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Andy Sombke

Electron microscopy & functional ultrastructure

In the dynamic landscape of cell biology, understanding the complex details of functional ultrastructure is crucial for unraveling cellular processes. Our primary objective is to provide a comprehensive understanding of cellular dynamics by employing electron microscopic techniques to explore cells and tissues.

In addition to collaborative biomedical projects, our research explores various facets of arthropod anatomy, including the cellular organization and variability of epidermal and venom glands, the anatomy of the respiratory system, and the intricacies of sensory organs and primary processing centers within the arthropod nervous system. Centipedes (Chilopoda) exhibit venomous forcipules and evolutionarily innovative appendages, with the last pair of legs being particularly transformed in many species. In various centipede species, these ultimate legs exhibit distinctive morphologies and serve diverse functions like claw-like structures used for physical defense, sensory appendages resembling reverse antenna or aggregates of epidermal glands, transforming the leg into a predominantly glandular organ.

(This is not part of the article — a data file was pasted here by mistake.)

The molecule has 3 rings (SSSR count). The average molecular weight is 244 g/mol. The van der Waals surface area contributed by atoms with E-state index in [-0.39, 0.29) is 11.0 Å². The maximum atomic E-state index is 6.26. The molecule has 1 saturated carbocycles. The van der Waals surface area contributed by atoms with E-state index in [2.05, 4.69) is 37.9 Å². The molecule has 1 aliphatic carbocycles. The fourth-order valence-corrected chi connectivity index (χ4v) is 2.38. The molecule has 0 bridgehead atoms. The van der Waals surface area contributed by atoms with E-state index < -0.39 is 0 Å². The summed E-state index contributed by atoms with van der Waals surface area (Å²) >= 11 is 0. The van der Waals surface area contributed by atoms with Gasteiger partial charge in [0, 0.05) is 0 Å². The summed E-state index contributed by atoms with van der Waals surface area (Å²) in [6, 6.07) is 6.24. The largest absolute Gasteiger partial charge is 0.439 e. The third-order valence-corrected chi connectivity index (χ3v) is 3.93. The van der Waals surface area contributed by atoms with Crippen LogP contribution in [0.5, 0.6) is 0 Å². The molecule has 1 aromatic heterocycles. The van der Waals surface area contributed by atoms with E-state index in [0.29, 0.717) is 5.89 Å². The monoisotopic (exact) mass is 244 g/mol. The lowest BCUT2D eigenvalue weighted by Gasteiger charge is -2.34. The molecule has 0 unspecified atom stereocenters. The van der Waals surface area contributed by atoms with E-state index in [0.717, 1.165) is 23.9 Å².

These insights not only contribute to our fundamental biological knowledge but also hold promising applications in the biomedical field. To analyze centipede anatomy, morphology, evolutionary transformations, and functional ultrastructures, we employ multimodal microscopic techniques, with a special emphasis on transmission electron microscopy.